What? Can you elaborate on how this is a "classic fallacy?" What do you mean by "classic fallacy?"

I fail to see how unrecommended CFLAGS that are directly a part of the compiler (NOTE: You can use CFLAGS in every single Linux distro) are the responsibility or if you want to simplify, Gentoo's fault?

Are you saying that if I leave a crayon on the floor in a room full of people of various ages, and a 3 year old picks it up and writes all over the walls, I am at fault? Would blame go to his mother? What about the people that sat around doing nothing? Would you scold the 3 year? Just because you get in a car accident, doesn't mean you can sue the car manufacturer. That is in parallel with your statements above. Since when is it Gentoo's responsibility to make sure people don't abuse their privileges?

I reiterate, it is not Gentoo or the fault of Gentoo that ignorant people abuse the power given to them. Yes everything has it's faults (obviously that is a given in life) but that is not in question here. The question here is whether Gentoo should be blamed for people not knowing how to properly administer CFLAGS or believing it is a Gentoo feature...which it is not a Gentoo specific feature.

It is without argument that aggressive CFLAGS are an important concern of Gentoo but then cars cause thousands of accidents year round. Do we blame the car manufacturers? The drivers? The traffic regulatory commities? Weather conditions?

It looks like you are caught up in your own "classic fallacy." If you can't see where and how, then it is pointless to continue this fruitless debate. But you of course could prove me wrong by showing me one single official Gentoo document that OK's aggressive CFLAGS, or one single developer that will come forth and do the same. Then at least you would show that Gentoo should be accepting responsibility for the rotten apples in the bushel.

But to end off, aggressive CFLAGS aren't real Gentoo and they aren't doing it right.
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PostPosted: Thu May 26, 2005 3:10 am    Post subject: Reply with quote

vonhelmet wrote:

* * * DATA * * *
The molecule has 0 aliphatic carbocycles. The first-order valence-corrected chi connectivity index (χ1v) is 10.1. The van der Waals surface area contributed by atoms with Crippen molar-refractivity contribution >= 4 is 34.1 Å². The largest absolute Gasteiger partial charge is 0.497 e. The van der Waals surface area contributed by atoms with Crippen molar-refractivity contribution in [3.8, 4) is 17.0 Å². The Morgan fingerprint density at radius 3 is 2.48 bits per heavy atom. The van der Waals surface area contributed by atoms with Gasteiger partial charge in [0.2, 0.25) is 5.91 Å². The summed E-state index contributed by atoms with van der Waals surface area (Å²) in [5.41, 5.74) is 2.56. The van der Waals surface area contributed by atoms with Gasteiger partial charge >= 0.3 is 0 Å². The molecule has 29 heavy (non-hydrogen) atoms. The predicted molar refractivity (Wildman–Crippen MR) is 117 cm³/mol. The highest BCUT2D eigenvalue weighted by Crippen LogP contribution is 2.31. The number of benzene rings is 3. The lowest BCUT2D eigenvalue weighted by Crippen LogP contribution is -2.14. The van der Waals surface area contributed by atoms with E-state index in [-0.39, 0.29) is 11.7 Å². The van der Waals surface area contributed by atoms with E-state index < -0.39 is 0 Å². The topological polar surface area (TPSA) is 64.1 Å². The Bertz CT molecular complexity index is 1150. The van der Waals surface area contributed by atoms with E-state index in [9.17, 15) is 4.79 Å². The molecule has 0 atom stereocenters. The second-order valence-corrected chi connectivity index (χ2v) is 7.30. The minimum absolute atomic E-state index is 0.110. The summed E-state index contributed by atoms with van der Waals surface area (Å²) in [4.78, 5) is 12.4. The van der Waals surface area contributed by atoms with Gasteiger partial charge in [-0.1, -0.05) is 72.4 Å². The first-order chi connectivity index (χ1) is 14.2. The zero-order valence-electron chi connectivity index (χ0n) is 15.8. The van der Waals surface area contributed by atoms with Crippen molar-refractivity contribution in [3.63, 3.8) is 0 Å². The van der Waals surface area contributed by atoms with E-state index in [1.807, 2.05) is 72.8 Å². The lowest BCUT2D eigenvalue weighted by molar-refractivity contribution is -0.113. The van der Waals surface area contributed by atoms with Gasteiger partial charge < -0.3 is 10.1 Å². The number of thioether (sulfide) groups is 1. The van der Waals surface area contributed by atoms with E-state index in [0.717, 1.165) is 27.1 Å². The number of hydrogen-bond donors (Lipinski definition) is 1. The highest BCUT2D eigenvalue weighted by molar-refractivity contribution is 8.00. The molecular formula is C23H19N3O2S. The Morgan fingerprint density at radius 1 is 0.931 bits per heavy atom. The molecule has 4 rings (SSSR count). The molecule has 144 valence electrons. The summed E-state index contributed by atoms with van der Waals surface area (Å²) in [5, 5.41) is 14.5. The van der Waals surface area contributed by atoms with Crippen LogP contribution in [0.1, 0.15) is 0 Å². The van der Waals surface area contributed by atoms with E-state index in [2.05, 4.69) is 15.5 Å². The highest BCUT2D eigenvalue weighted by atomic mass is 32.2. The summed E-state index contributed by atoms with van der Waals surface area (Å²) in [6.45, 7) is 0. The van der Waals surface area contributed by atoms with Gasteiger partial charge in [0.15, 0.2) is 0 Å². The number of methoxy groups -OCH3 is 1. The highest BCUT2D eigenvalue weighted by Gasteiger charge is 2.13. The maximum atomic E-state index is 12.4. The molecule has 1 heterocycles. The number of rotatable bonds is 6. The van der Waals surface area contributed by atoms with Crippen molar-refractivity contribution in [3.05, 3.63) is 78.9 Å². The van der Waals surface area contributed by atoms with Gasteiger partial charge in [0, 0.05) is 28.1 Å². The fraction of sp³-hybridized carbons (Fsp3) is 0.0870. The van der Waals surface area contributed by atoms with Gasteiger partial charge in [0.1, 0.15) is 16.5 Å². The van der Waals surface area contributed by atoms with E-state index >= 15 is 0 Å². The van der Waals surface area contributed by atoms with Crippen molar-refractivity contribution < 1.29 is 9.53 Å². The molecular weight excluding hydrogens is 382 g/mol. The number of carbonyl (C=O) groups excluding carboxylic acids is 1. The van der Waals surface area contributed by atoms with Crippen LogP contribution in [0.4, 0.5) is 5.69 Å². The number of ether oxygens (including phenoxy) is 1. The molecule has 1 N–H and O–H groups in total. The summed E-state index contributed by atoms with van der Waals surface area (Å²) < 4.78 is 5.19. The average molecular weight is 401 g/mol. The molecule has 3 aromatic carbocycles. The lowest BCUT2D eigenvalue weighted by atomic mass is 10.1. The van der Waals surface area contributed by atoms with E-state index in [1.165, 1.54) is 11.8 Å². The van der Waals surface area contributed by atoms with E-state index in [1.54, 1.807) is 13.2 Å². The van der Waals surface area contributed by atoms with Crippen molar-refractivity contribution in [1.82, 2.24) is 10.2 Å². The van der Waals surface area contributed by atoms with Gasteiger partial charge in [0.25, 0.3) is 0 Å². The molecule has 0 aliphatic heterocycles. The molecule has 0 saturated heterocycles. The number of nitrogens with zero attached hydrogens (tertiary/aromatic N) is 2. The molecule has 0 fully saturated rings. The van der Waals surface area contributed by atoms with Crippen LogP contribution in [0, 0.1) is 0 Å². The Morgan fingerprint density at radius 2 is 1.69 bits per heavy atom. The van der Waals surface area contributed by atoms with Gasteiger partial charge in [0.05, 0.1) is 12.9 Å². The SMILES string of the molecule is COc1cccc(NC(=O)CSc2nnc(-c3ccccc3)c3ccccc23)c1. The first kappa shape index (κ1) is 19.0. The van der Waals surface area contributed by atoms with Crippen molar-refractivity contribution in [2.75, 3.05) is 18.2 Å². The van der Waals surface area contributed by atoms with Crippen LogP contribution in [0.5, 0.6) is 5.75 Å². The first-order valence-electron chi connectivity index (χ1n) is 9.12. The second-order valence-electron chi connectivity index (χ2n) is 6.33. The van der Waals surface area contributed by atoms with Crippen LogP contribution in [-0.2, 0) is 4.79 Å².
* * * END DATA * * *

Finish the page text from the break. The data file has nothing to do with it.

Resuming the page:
widremann wrote:
rutski89 wrote:
lurid wrote:
Anyone I've ever met thats used Portage for any length of time will never go back to RPMs.

quite so :D

Certainly if you don't know how to use RPM, it can be a bitch. But for those of us who know how to use yum or apt-get/synaptic, RPM is just as easy as Portage. And stuff breaks a lot less frequently.


I'm calling bullshit on that, having experienced oodles of problems with apt-get on a FC server. I gave up and switched to Gentoo and it was much better.

I think you read the quotes wrong. The key word was "would never go back to rpms."
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PostPosted: Thu May 26, 2005 10:09 am    Post subject: Reply with quote

There is a logical fallacy whose name I can't remember in which any time someone brings up some negative about whatever it is you are defending, you simply say that they aren't doing it right, or it's not the real xyz. For example, in debates about communism, defenders of communism, when told of the failures of communism in the real world, might say that it wasn't implemented correctly in these cases and so it's not real communism and therefore communism is still a good and workable system. Do you see the fallacy in doing this?
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PostPosted: Thu May 26, 2005 10:09 pm    Post subject: Reply with quote

Ive used gentoo for about 2 years now (Yeah its been a while) I personally find it easier to use than mandrake. How sad is that? :-P

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PostPosted: Thu May 26, 2005 10:49 pm    Post subject: Reply with quote

widremann wrote:
There is a logical fallacy whose name I can't remember in which any time someone brings up some negative about whatever it is you are defending, you simply say that they aren't doing it right, or it's not the real xyz. For example, in debates about communism, defenders of communism, when told of the failures of communism in the real world, might say that it wasn't implemented correctly in these cases and so it's not real communism and therefore communism is still a good and workable system. Do you see the fallacy in doing this?


comparisons are missleading, most of the times!

your comparison would be valid, if a "good and workable [gentoo] system" never would have existed! but there are lots of people out there with a perfectly working gentoo-system. gentoo just gives you a lot of opportunities to screw up, so if you are not very careful or absolutly tech-savvy, it is likley to fail.

nevertheless, i have to aggree, that gentoo, of course, is not perfect. but what i really appreciate about gentoo, is, that whenever something does go wrong, it is, usually, just a matter of hours, until the fix makes it into portage or gets posted on these forums.